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Farmers' Kitchen—Andean Agriculture

The Lutz Family
The Lutz Family

Written on

November 25 , 2015

Located on the southern slope of Mt. Ascutney in Weathersfield, Cas-Cad-Nac Farm (CCNF) has been our home since 1995. A true labor of love, we originally purchased the property specifically for starting an alpaca-breeding operation. Today CCNF is a full-time, diversified, family-run enterprise.

Our farm has three primary sources of revenue. We are first and foremost producers of high-end alpaca-breeding stock, which we sell both throughout the U.S. and internationally. We’re also the co-owners of the Vermont Fiber Mill & Studio in Brandon, where we turn the majority of our herd’s annual fiber clip (alpacas are, after all, fiber-producing animals) into finished yarns and top for sale nationwide. Last, each year we process 30 to 40 of our 250 animals into a selection of fine meats (inspected by the Vermont Agency of Agriculture), which we offer for sale to individual consumers, to several local restaurants, and online.

Although relatively new to the North American culinary landscape, alpaca is a delicacy in many parts of Europe, Australia, and New Zealand, and for thousands of years has been a staple protein of the Andean Altiplano, where the animals originated. Alpaca is a mild flavored and lean red meat; when asked to describe it, we most often liken it to veal. It is a versatile meat, capable of working in a variety of different types of cuisines and recipes.

We already had been processing some of our non-
breeding animals for a few years when we met Pam Knights, one of the co-founders of the Vermont Fresh Network. Nowadays, Pam runs her own communications firm, Pam Knights Communications, and she works with farmers, restaurants, and the hospitality industry, so we began working with her on marketing our farm and its alpaca meat. The relationship brought us into contact with Pam’s son, Chef Jean-Luc Matecat. It was Jean-Luc who was the first chef here in Vermont to champion our alpaca, and he worked with us on developing the 18 recipes that would eventually become the Cas-Cad-Nac Farm Cookbook. Our family’s favorite recipe to come out of that project is Chef Matecat’s version of steak frites, which uses our alpaca striploin medallions. Lately, we’ve served them with the addition of a garlicky chimichurri sauce on the side. The combination of the tender little steaks with the nexus of salt, pepper, garlic, cilantro, and olive oil is very hard to beat!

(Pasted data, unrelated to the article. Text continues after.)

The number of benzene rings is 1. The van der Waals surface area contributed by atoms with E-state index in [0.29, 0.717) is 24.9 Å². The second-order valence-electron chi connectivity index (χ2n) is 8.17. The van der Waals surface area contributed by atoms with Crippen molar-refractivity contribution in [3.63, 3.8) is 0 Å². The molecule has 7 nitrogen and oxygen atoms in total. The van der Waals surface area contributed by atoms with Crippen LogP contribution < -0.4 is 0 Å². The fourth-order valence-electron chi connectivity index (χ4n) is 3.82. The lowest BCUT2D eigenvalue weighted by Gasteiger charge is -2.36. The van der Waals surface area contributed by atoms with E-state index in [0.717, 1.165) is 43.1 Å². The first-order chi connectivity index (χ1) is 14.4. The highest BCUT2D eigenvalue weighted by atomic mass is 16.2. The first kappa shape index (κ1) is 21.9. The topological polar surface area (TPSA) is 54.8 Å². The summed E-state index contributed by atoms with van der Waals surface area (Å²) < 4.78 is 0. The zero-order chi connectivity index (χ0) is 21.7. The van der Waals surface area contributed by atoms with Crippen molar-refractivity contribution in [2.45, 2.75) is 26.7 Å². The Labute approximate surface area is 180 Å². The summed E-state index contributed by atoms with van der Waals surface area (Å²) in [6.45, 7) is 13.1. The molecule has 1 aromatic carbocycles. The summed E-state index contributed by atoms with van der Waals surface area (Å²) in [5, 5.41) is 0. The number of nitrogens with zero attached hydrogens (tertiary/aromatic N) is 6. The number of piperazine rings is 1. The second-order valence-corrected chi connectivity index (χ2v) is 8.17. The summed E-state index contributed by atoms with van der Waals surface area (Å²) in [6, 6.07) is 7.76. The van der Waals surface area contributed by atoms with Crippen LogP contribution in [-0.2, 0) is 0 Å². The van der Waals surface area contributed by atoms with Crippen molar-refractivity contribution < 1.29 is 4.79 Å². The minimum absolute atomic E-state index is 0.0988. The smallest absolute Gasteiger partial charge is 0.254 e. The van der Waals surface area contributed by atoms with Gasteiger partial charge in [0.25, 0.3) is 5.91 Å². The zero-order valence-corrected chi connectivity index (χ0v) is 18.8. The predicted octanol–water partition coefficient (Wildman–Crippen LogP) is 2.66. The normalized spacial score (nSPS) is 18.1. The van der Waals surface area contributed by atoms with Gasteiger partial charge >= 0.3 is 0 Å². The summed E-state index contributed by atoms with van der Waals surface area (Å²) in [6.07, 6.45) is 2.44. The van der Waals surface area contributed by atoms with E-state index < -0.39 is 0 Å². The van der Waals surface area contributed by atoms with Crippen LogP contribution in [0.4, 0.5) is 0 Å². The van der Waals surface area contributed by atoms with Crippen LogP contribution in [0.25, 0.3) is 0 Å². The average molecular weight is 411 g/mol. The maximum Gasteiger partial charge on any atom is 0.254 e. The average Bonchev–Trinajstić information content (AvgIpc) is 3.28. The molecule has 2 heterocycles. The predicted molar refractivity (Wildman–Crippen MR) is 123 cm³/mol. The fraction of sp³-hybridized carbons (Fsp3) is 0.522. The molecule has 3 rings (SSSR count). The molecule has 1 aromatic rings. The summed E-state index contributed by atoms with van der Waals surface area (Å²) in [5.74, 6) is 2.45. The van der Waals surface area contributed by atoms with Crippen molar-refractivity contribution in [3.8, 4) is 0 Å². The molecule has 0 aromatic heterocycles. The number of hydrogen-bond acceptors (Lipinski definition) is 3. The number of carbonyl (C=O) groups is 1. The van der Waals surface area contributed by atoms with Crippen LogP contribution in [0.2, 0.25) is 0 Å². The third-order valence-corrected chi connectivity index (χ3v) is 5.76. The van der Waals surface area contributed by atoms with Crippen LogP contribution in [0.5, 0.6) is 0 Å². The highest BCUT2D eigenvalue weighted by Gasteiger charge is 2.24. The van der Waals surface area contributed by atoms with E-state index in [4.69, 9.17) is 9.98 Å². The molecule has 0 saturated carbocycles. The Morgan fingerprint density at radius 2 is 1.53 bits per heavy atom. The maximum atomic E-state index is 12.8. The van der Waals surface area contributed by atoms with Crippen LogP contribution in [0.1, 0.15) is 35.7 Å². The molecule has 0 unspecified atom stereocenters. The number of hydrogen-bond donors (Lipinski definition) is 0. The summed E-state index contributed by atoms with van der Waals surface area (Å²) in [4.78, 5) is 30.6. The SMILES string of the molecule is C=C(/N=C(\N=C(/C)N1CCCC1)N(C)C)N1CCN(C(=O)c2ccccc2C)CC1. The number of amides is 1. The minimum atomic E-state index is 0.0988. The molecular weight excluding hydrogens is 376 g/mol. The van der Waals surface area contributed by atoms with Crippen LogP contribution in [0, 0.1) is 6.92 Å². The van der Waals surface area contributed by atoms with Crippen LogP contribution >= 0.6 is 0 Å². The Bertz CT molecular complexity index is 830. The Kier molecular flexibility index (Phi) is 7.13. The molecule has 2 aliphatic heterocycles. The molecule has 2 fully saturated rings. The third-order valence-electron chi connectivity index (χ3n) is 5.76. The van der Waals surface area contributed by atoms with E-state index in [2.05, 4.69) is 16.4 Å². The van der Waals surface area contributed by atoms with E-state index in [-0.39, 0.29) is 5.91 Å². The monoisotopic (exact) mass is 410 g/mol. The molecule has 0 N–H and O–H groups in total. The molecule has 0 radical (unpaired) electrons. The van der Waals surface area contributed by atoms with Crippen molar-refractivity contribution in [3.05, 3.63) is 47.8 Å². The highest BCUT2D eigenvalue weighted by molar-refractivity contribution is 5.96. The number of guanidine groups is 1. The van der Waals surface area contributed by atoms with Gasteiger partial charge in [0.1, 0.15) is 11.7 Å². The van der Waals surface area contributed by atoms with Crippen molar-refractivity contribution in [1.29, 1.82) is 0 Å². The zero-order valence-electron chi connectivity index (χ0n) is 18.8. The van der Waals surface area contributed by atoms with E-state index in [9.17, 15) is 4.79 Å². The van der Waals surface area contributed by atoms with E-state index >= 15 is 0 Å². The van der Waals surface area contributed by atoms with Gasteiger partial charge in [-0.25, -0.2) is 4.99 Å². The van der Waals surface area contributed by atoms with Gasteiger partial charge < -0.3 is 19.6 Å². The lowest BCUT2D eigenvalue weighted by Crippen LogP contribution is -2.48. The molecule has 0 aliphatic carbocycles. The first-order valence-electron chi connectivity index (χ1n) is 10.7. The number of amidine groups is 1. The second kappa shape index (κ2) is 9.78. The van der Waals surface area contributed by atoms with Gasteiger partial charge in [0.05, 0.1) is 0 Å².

Ian and Jennifer Lutz own Cas-Cad-Nac Farm in Weathersfield. The farm’s cookbook and its various cuts of alpaca meat may be purchased at the farm itself or can be ordered from the online store at CCNFalpaca.com.

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A quarterly magazine devoted to covering local food, sustainable farming, and the many people building the Vermont food system.

Vermont's Local Banquet Magazine illuminates the connections between local food and Vermont communities. Our stories, interviews, and essays reveal how Vermont residents are building their local food systems, how farmers are faring in a time of great opportunity and challenge, and how Vermont’s agricultural landscape is changing as the localvore movement shapes what is grown and raised here.


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Home Stories Issues 2016 Winter 2016 | Issue 35 Farmers' Kitchen—Andean Agriculture